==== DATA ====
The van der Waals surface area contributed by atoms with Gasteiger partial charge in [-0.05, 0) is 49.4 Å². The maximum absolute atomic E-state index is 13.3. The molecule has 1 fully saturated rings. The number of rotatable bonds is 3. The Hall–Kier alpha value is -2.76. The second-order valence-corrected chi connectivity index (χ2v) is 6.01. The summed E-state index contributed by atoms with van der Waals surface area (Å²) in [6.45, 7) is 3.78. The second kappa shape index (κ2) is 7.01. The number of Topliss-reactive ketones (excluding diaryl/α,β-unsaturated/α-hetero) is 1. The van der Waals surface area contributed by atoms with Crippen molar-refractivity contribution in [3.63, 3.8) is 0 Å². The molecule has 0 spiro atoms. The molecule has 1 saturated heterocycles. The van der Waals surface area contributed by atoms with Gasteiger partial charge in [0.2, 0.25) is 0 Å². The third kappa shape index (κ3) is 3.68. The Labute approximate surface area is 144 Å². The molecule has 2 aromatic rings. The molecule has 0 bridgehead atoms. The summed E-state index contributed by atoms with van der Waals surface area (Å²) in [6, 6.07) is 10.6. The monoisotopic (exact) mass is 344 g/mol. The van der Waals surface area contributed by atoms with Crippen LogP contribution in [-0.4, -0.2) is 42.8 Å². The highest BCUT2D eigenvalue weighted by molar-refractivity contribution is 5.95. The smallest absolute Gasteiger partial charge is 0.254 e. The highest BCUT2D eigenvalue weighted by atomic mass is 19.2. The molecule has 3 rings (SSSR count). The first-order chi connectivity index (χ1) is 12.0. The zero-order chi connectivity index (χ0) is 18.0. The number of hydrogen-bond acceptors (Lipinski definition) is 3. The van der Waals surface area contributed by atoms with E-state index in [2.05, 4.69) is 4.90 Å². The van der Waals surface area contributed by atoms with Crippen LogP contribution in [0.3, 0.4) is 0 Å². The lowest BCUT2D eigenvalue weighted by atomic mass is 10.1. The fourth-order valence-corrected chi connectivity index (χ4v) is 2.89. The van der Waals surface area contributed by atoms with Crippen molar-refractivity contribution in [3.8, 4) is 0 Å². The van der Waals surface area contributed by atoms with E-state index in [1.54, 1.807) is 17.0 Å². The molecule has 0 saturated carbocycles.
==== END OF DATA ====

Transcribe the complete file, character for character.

The van der Waals surface area contributed by atoms with Gasteiger partial charge in [-0.05, 0) is 49.4 Å². The maximum absolute atomic E-state index is 13.3. The molecule has 1 fully saturated rings. The number of rotatable bonds is 3. The Hall–Kier alpha value is -2.76. The second-order valence-corrected chi connectivity index (χ2v) is 6.01. The summed E-state index contributed by atoms with van der Waals surface area (Å²) in [6.45, 7) is 3.78. The second kappa shape index (κ2) is 7.01. The number of Topliss-reactive ketones (excluding diaryl/α,β-unsaturated/α-hetero) is 1. The van der Waals surface area contributed by atoms with Crippen molar-refractivity contribution in [3.63, 3.8) is 0 Å². The molecule has 0 spiro atoms. The molecule has 1 saturated heterocycles. The van der Waals surface area contributed by atoms with Gasteiger partial charge in [0.2, 0.25) is 0 Å². The third kappa shape index (κ3) is 3.68. The Labute approximate surface area is 144 Å². The molecule has 2 aromatic rings. The molecule has 0 bridgehead atoms. The summed E-state index contributed by atoms with van der Waals surface area (Å²) in [6, 6.07) is 10.6. The monoisotopic (exact) mass is 344 g/mol. The van der Waals surface area contributed by atoms with Crippen LogP contribution in [-0.4, -0.2) is 42.8 Å². The highest BCUT2D eigenvalue weighted by molar-refractivity contribution is 5.95. The smallest absolute Gasteiger partial charge is 0.254 e. The highest BCUT2D eigenvalue weighted by atomic mass is 19.2. The molecule has 3 rings (SSSR count). The first-order chi connectivity index (χ1) is 12.0. The zero-order chi connectivity index (χ0) is 18.0. The number of hydrogen-bond acceptors (Lipinski definition) is 3. The van der Waals surface area contributed by atoms with E-state index in [2.05, 4.69) is 4.90 Å². The van der Waals surface area contributed by atoms with Crippen LogP contribution in [0.3, 0.4) is 0 Å². The lowest BCUT2D eigenvalue weighted by atomic mass is 10.1. The fourth-order valence-corrected chi connectivity index (χ4v) is 2.89. The van der Waals surface area contributed by atoms with Crippen molar-refractivity contribution in [3.8, 4) is 0 Å². The van der Waals surface area contributed by atoms with E-state index in [1.54, 1.807) is 17.0 Å². The molecule has 0 saturated carbocycles.